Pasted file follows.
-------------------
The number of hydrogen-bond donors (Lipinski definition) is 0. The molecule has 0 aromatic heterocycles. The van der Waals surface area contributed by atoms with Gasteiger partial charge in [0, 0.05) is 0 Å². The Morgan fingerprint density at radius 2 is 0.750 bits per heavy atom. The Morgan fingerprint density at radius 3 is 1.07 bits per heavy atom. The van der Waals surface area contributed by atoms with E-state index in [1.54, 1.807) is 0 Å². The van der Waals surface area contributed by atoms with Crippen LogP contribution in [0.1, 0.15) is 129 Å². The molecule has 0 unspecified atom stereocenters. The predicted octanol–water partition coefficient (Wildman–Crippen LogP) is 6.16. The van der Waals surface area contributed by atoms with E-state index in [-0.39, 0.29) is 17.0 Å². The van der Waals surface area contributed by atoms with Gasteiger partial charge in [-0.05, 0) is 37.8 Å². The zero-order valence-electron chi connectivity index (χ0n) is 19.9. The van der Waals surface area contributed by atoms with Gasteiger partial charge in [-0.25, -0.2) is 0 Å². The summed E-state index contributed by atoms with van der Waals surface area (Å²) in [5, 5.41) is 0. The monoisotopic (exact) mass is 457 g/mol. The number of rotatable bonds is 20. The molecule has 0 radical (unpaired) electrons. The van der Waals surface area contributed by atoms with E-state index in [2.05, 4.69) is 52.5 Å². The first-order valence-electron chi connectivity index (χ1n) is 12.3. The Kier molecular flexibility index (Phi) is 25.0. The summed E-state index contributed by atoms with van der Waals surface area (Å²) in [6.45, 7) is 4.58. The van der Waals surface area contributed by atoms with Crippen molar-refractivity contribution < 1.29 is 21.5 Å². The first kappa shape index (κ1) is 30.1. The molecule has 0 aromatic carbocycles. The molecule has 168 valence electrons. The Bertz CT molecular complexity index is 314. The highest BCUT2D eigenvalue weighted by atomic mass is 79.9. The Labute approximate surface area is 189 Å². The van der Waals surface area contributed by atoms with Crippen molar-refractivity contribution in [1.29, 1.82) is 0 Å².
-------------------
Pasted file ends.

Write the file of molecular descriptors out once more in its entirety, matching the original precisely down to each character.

The number of hydrogen-bond donors (Lipinski definition) is 0. The molecule has 0 aromatic heterocycles. The van der Waals surface area contributed by atoms with Gasteiger partial charge in [0, 0.05) is 0 Å². The Morgan fingerprint density at radius 2 is 0.750 bits per heavy atom. The Morgan fingerprint density at radius 3 is 1.07 bits per heavy atom. The van der Waals surface area contributed by atoms with E-state index in [1.54, 1.807) is 0 Å². The van der Waals surface area contributed by atoms with Crippen LogP contribution in [0.1, 0.15) is 129 Å². The molecule has 0 unspecified atom stereocenters. The predicted octanol–water partition coefficient (Wildman–Crippen LogP) is 6.16. The van der Waals surface area contributed by atoms with E-state index in [-0.39, 0.29) is 17.0 Å². The van der Waals surface area contributed by atoms with Gasteiger partial charge in [-0.05, 0) is 37.8 Å². The zero-order valence-electron chi connectivity index (χ0n) is 19.9. The van der Waals surface area contributed by atoms with Gasteiger partial charge in [-0.25, -0.2) is 0 Å². The summed E-state index contributed by atoms with van der Waals surface area (Å²) in [5, 5.41) is 0. The monoisotopic (exact) mass is 457 g/mol. The number of rotatable bonds is 20. The molecule has 0 radical (unpaired) electrons. The van der Waals surface area contributed by atoms with E-state index in [2.05, 4.69) is 52.5 Å². The first-order valence-electron chi connectivity index (χ1n) is 12.3. The Kier molecular flexibility index (Phi) is 25.0. The summed E-state index contributed by atoms with van der Waals surface area (Å²) in [6.45, 7) is 4.58. The van der Waals surface area contributed by atoms with Crippen molar-refractivity contribution < 1.29 is 21.5 Å². The first kappa shape index (κ1) is 30.1. The molecule has 0 aromatic carbocycles. The molecule has 168 valence electrons. The Bertz CT molecular complexity index is 314. The highest BCUT2D eigenvalue weighted by atomic mass is 79.9. The Labute approximate surface area is 189 Å². The van der Waals surface area contributed by atoms with Crippen molar-refractivity contribution in [1.29, 1.82) is 0 Å².